Tony, once again rooted in guilt and a sense of responsibility communicated by a broody and weary but typically narcissistic Robert Downy Jr., carries the torch of realpolitik, arresting his friends and illegally confining potential threats for the sake of a minimum causality compromise, again causing problems by trying to stave off problems. Elizabeth Olsen’s Wanda fears the destructive potential of her powers and worries about how people perceive her. Paul Bettany’s Vision walks around the Avengers base in a sweater trying to navigate the subtleties of human behavior and his obvious infatuation with Wanda. Chadwick Boseman’s T’Challa, both Wakandan king and warrior, struggles to find balance between the latter’s revenge and the former’s diplomacy. Sebastian Stan’s anti-smile Bucky deals with the guilt of his past as the Winter Soldier and the fear that he can be used for ill intent again.
Other characters like Sharon Carter, Black Widow, Hawkeye, and Ant-Man get their screen time, but there’s not much new here in terms of character development. Jeremy Renner’s Clint is headstrong and cocky, really coming into his own towards the film’s conclusion when he lays into Stark’s definition of criminal. Paul Rudd’s Scott Lang is as charmingly witty and humbly oafish as in his character-oriented standalone film. The headstrong Natasha Romanoff, an MCU veteran, isn’t afraid to take a stand, and Emily VanCamp’s Sharon Carter bolsters her role as companion and love interest, but undergoes no real change over the course of the film.
The third version of Peter Parker in a decade’s span, Tom Holland introduces Spider-Man to the MCU with comedic reverence, brashness, and heart-felt drive. While Peter’s in-fight sense of humor is similar to that established by Ant-Man, just dialed up to 11, his youthful and idealistic confidence really set him apart. The Russos didn’t burden themselves with the weight of giving Spidey his own arc in this film, deferring instead for an impressive character establishment through a short but touching heart-to-heart with Tony Stark and the quips between thwips. It was a wise choice that leaves audiences wanting more of the web-slinging fan favorite.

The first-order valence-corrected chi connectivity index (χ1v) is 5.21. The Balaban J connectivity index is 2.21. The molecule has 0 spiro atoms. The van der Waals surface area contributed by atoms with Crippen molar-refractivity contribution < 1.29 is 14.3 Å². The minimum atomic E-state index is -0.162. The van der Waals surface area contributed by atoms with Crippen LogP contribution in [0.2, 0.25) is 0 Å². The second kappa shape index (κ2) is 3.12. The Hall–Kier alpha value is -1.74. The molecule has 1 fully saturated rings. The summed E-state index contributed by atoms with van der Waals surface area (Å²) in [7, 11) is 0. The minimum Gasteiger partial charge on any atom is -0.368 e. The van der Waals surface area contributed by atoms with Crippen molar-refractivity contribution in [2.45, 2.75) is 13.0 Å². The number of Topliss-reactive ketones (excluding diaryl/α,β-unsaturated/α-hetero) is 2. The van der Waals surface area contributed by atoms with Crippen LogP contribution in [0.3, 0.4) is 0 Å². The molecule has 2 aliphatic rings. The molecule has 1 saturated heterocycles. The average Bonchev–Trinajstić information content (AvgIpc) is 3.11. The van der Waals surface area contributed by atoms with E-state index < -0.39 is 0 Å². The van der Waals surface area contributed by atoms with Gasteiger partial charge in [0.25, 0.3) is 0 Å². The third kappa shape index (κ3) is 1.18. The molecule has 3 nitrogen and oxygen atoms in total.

As with Winter Soldier, the action here, primarily scattered across five set pieces, is some of Marvel’s best thus far. Not since the first Avengers has combat been used so effectively to reflect character and serve the narrative. Aside from some shaky camera sequences early on, the choreography is fast and visually stunning, while lacking, with the exception of the final bout, the visceral brutality of Marvel’s more adult oriented Daredevil, which is unafraid to depict the physical and emotional consequences of violence.
The much advertised airport battle is a massive and immensely enjoyable spectacle, paced in such a way as to make believable this is a spat between friends who get more and more fed up with one another. Since the battle is between established characters with established styles and sensibilities, it’s a much more enjoyable, character-driven sequence than the videogame-esque experience of watching the Avengers take on armies of nameless robots or henchmen before getting to a boss battle. It’s also arguably the funniest scene in the film, largely thanks to Ant-Man and Spidey.
In the same vein, the final showdown is so emotionally charged and brutal, pitting revenge against survival against protection, it had me wondering if Marvel was setting up something truly dark for the forthcoming Infinity War climate.
As the best example of an ensemble superhero film, Civil War reveals the strengths and limitations of the genre. It proves that character investment can pay off over time, especially in the blockbuster spectacle. But it also shows that a PG-13 superhero blockbuster will be hard pressed to transcend that entertainment-based blockbuster spectacle. Superheroes make for great, simple metaphors by which we can approach and question the world’s dynamic and often ambivalent nature. But, as was seen in Winter Soldier, too, the questions and echoes are there and ripe for exploration, but for these films to work, they will by definition be distanced from reality by simpler, “super” answers. They must balance character with metaphor, and metaphor with spectacle, which Civil War succeeded where Dawn of Justice did not. This is by no means a condemnation of the superhero film genre, but a warning to those who expect too much from it.